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Yes, we need campaign finance reform

| Wednesday, April 13, 2016

We read Eddie Damstra’s April 7 column, “Corporations, campaigns and the Constitution” that discussed the Citizens United v. FEC case. Damstra said people who disagree with the ruling misunderstand it and free speech. We argue that Damstra does not fully consider the practical effects of the Supreme Court ruling.

Damstra claims the ruling “did not suddenly allow corporations and unions to give directly to political parties or campaigns. … [It] allows corporations and unions to contribute money to independent expenditure committees, now classified as super PACs.” He is correct. However, in practice this is a useless distinction. Rather than donate to campaigns, corporations donate to third party organizations acting as campaign reservoirs. Donating to PACs is less efficient, because they cannot coordinate with campaigns directly, but it still leads to corporations having an effect on elections.

Damstra quotes Justice Kennedy to assert that the First Amendment “prohibits Congress from fining or jailing citizens, or associations of citizens, for simply engaging in political speech.” This justifies corporations donating to PACs. Such thinking makes sense when applied to an association of like-minded activists. However, corporations are not made up of like-minded individuals. Instead, the actions of a corporation reflect the leanings of its leaders. It is unrealistic to expect all workers in a company to share political leanings.

Furthermore, corporations are not and should not be treated as individuals and be given the full set of rights under the law. Treating corporations as individuals originated in the mid-19th century and serves necessary economic and legal purposes; without those rights corporations would not function. However, they have never been treated as individuals possessing the full set of rights that people do. Corporations are not afforded Fifth Amendment rights. As entities, they are also unable to vote, not because they lost the right but because they do not have it by their nature.

Damstra highlights how the Citizens United ruling “does not permit corporations to spend without public disclosure” and cites the five-justice majority ruling that says, “This transparency enables the electorate to make informed decisions and give proper weight to different speakers and messages.” Again, this is correct, yet disclosure does not diminish corporations’ support and sway on the elections. The public goes from suspecting that corporations contribute to campaigns to knowing that they do.

Damstra believes that those who desire reform need to focus on enhancing transparency. Yet transparency does not rectify the fact that corporations have an influence on campaigns that an individual cannot match.

Damstra states that those who understand the case but still disagree misunderstand free speech. We disagree philosophically on what constitutes free speech. Consider John Rawls’ liberty principle: “Each person is to have an equal right to the most extensive scheme of equal basic liberties compatible with a similar scheme of liberties for others.”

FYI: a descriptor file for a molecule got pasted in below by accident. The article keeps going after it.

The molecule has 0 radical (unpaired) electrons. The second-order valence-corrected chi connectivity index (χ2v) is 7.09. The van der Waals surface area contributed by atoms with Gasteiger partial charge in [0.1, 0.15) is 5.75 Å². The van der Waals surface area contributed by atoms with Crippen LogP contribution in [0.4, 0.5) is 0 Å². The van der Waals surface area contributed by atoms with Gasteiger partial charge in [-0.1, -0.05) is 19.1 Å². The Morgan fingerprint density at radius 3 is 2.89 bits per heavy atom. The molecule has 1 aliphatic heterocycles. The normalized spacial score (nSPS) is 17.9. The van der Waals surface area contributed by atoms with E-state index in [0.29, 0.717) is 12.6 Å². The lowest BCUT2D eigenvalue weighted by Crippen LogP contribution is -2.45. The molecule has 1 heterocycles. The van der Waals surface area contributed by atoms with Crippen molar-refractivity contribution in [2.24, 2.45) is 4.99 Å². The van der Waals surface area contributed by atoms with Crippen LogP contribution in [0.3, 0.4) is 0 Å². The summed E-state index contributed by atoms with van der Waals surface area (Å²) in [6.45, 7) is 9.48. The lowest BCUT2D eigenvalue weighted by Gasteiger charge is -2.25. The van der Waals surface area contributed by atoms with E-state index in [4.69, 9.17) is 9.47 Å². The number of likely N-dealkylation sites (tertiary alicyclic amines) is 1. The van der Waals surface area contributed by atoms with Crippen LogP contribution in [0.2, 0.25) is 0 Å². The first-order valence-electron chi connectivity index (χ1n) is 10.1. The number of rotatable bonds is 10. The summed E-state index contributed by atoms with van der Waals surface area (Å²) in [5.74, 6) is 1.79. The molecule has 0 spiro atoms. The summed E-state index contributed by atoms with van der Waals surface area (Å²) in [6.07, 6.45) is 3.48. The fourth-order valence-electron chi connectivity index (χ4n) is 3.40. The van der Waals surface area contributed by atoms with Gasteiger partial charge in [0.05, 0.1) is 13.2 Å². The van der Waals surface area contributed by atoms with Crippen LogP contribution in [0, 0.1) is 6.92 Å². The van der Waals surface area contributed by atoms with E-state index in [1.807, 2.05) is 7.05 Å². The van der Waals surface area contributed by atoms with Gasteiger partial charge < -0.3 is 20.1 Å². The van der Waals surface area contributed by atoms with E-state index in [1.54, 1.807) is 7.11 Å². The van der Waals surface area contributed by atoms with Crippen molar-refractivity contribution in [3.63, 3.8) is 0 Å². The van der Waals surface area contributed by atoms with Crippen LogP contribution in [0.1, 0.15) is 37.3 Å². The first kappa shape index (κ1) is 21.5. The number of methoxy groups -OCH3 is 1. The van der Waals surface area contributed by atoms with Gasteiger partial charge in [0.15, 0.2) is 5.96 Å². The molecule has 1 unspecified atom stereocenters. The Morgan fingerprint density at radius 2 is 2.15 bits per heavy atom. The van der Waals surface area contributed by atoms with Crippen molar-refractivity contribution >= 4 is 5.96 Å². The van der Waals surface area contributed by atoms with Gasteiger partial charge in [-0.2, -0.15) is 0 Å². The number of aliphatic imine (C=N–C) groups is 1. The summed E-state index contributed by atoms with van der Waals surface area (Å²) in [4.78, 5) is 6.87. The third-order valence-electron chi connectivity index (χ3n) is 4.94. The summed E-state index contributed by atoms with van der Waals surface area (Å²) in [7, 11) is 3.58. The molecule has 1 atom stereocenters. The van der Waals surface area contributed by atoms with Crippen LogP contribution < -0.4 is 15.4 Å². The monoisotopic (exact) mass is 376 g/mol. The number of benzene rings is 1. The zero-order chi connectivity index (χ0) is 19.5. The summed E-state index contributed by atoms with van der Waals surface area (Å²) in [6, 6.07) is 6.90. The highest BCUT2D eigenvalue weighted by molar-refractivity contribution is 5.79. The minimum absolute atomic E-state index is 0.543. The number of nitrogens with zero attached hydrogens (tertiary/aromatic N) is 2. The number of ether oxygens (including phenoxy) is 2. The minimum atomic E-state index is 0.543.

Permitting corporations the ability to donate unlimited sums of money gives them an outsized ability to affect change. In a society where equality is held as ideal and everyone should possess a right to affect democratic change, entities should not have the ability to affect policy changes based on how rich they are. Calling to maximize freedom of speech — by allowing unlimited contributions — without considering the consequences undermines the right of the less well-off to have a say in government. Excessive liberty, not properly tempered, can lead to unfair outcomes and usurp the principle of equality which we also hold dear.

While some may argue that “people have freedom of speech in voting and can vote for whomever on election day,” this argument does not stand given the financial pressures that presidential and congressional candidates face when running for election (which is a related topic worth its own discussion).

Senator Chris Murphy (D-CT) illustrated how elections lead to a focus on large contributions from super PACs and wealthy elite: “For a Senate race, I’m not calling anybody who doesn’t have the chance of giving me at least $1,000. … The people I am calling, you know, are folks that are making, you know, a half million to a million dollars. They have fundamentally different problems than everybody else.”

A 2014 study by Princeton political scientists found that the views of the economic elite predominate in policy outcomes.  This outlook diminishes the ability of middle class or lower class individuals to achieve policy outcomes which favor them, and it diminishes the latter group’s ability to participate in the democratic process.

Ultimately, we realize money will always be a part of politics given television ads, travel and campaigning, payroll for staff, etc. We are not arguing to eliminate financial influence on elections, because “money, like water, will always find an outlet.” But we believe there is a better campaign finance equation incorporating campaign contributions and the individual’s voice, where Citizens United does not devolve free speech into oligarchic excess and a two-class view driving policy outcomes.

Kyle Witzigman
Class of 2016

Patrick LeBlanc
Class of 2018
April 10

The views expressed in this Letter to the Editor are those of the author and not necessarily those of The Observer.

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